By John Denton
July 2, 2017
ORLANDO – To fully understand the unbreakable will and fighting spirit of Orlando Magic forward Wesley Iwundu you must go all the way back to the first game of his college career at Kansas State.
A three-star recruit out of Houston, Iwundu impressed coaches enough to earn a spot in Kansas State’s regular rotation. However, he didn’t start that game – a shocking 60-58 home loss to Northern Colorado on Nov. 9, 2013 – but Iwundu still came off the bench and stood out with a team-best 14 points, 10 rebounds and two assists in 20 minutes.
As it turns out, that game would be the only one of Iwundu’s freshman season that he wasn’t in the starting lineup. The burning memory of not being in the starting lineup that first game drove Iwundu all throughout a four-year college career in which he ultimately set a Kansas State school record for starts with 124.
“It’s always been about using an underdog mentality,’’ said Iwundu, the No. 33 pick by the Magic in the June 22 NBA Draft. “Going into college, I put in the work and the effort to give myself the chance to start after that first game. I had a double-double (in that first college game) and I’ve been carrying that mentality with me all through college and it continues here with the Magic. I want to bring that to the Magic and do some things here.’’
Iwundu has been able to show the Magic that he can “do some things’’ thus far in the Mountain Dew Orlando Pro Summer League, averaging 6.5 points and 4.5 rebounds in two games. On Sunday, in the Magic’s 81-68 defeat of the Miami Heat, the 6-foot-7, 195-pound Iwundu had one of the game’s most exhilarating end-to-end highlights. First, he hustled back on defense and viciously pinned Gian Clavell’s layup attempt against the backboard. From there, Iwundu never broke stride and raced the length of the floor where he took a pass from point guard Kalin Lucas for a layup that put the Magic ahead 30-8.
“Wesley is a really nice player and he’s going to come along nicely for us,’’ said Magic assistant coach Chad Forcier, who is serving as Orlando’s head coach during the summer league. “I really like what we see with his length and he’s got really active hands and anticipation. He’s a big guard and he cares about playing defense. I’m looking forward to watching him grow.’’
Iwundu didn’t register an assist in Sunday’s game, but he had a big assist off the court earlier in the day. The 22-year-old Iwundu was there to pick up the tab for the Uber ride to the Amway Center for 19-year-old Magic rookie Jonathan Issac when his car was out of commission. It was quite the gesture considering that Isaac signed a contract on Saturday that will pay him $4 million this season, while Iwundu has zero contract guarantees because of his status as a second-round pick.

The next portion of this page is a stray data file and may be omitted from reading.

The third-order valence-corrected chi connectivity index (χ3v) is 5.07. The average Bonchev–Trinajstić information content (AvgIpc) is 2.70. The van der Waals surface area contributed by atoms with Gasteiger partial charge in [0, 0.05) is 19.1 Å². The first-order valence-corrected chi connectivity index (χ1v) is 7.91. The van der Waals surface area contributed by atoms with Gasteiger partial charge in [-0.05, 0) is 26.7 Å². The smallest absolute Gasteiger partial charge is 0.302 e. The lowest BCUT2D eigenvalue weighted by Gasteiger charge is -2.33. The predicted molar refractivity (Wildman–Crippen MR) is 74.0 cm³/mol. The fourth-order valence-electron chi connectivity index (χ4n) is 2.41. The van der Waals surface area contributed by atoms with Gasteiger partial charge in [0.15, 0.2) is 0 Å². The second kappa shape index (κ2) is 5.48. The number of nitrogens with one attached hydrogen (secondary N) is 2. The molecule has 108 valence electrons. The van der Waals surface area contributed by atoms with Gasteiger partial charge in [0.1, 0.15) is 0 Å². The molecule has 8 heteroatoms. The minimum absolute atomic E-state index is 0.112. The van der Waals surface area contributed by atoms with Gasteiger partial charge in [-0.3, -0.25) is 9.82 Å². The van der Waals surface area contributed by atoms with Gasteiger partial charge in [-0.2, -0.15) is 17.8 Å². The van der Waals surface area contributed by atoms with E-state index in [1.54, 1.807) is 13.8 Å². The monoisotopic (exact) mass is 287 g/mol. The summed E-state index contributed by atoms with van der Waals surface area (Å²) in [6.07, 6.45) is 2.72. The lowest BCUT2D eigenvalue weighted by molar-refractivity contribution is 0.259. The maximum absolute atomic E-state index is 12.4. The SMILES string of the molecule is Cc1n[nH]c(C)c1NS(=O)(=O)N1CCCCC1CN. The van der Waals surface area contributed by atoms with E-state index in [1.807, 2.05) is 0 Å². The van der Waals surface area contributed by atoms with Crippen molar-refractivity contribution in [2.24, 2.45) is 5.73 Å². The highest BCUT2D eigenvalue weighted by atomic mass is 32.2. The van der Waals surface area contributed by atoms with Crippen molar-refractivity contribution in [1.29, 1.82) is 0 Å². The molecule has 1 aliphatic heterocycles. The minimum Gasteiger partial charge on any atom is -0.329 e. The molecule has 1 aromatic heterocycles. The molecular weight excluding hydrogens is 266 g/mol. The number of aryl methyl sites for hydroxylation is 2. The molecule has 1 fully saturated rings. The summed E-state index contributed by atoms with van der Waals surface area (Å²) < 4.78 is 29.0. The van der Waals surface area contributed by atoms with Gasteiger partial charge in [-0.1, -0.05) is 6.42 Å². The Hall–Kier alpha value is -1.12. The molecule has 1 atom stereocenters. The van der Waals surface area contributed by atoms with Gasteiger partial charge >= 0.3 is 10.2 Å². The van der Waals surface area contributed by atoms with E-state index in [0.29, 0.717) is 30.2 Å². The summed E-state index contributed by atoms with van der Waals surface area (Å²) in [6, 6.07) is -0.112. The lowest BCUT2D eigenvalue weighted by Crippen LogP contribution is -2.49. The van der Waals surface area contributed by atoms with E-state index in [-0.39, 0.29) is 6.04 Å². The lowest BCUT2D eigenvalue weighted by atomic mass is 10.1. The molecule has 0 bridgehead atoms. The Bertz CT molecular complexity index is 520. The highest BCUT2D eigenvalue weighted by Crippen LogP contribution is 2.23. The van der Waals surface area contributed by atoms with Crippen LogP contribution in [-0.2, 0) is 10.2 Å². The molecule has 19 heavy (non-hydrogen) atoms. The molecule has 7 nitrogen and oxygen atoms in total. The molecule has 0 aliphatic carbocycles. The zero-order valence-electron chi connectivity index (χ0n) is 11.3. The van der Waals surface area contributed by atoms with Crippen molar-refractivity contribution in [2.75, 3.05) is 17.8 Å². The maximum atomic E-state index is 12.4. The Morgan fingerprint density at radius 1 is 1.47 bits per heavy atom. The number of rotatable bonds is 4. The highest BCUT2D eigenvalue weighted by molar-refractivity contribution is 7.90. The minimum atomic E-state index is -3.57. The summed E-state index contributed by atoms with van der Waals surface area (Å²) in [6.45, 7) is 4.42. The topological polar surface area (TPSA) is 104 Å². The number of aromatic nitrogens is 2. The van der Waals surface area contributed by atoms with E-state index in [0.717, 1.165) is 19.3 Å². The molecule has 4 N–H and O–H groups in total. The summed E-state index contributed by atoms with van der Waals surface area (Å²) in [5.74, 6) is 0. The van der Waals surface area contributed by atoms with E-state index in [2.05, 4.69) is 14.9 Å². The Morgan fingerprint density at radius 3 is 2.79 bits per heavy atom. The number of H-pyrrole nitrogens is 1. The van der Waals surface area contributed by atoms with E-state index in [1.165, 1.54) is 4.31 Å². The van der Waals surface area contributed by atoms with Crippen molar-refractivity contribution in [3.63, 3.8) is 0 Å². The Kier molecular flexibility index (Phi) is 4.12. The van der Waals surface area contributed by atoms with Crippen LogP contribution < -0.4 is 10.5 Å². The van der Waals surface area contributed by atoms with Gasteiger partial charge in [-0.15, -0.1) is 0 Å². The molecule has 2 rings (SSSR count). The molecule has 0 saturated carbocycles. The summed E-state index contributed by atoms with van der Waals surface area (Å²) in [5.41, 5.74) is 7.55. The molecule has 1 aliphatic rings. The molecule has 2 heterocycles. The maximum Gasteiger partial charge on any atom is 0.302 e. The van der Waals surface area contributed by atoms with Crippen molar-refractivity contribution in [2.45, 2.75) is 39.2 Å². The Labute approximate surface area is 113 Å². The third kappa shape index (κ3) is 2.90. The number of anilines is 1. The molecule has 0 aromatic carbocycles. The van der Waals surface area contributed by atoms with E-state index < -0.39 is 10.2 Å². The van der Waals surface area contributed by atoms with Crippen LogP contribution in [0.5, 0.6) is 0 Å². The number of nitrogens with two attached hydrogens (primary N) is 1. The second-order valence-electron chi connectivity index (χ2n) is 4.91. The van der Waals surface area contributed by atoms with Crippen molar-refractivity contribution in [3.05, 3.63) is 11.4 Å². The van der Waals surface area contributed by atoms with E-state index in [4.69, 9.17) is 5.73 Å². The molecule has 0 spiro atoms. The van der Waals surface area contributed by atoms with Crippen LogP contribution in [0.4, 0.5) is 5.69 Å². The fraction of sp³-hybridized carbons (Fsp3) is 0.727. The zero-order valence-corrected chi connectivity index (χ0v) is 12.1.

“I told him that I’d take it this time, but next time he’s for sure paying for it,’’ Iwundu joked.
Iwundu’s will and willingness to do the dirty work – on and off the floor – will come in handy considering the odds that he facing. As a second-round pick, Iwundu has no guarantees for next season and he is trying to use the summer league to show the Magic that he can help them going forward. He understands that nothing is guaranteed for him going forward and the fighter in him has no problem with it whatsoever.
“Guys are out there competing, it’s not college anymore and guys are fighting for their lives and trying to put food on the table,’’ Iwundu said. “So that just makes me want to go out there and give it my all every day. You have to bring your A-game every day.’’
Iwundu got the most out of his college career at Kansas State, outlasting everyone in his highly decorated recruiting class and playing four seasons. Not only does he rank third all-time in minutes played at K-State, but he also became the first player in school history to record 1,000 points, 500 rebounds, 300 assists and 100 steals for the Wildcats. He caught the eye of Magic scouts during his senior season when he averaged 13 points, 6.3 rebounds, 3.5 assists and 1.0 steals a game.
It’s at this point that it should be noted that new Magic GM John Hammond had a big hand in Orlando drafting Iwundu with the No. 33 pick. A year earlier, Hammond snagged four-year college player Malcom Brogdon with the No. 36 pick for the Milwaukee Bucks. Brogdon went on to win the NBA’s Rookie of the Year award – the lowest-drafted player ever to do so. Forcier, one of the coaches who will be responsible for the development of Orlando’s young players, likes the experience that a four-year college player such as Iwundu brings to the table.
“Guys that have been through it longer and have been coached longer and have been in big situations and had to grow up, there’s a natural maturity there,’’ Forcier said. “The difference between 19 and 22 was meaningful for all of us, no matter what our trade was.’’
Forcier feels that Iwundu’s basketball smarts and willing to fight defensively will eventually allow him to be a player who can check cat-quick point guards. Iwundu’s size could prove to be quite a boon if he can play the point on both ends of the floor. It’s a challenge that he fully accepts – much the way he accepted not starting that first game in college and eventually working his way into a primary role.
“The defensive length that I have, I feel like that helps me fit in with the Magic,’’ Iwundu said. “I (played point guard) in college and high school and a lot of my career, so it’s something I’m comfortable with doing. (Point guards) through (power forwards) I feel comfortable guarding them and using my length to my advantage. I feel I can get out there and make a difference with my defense.’’
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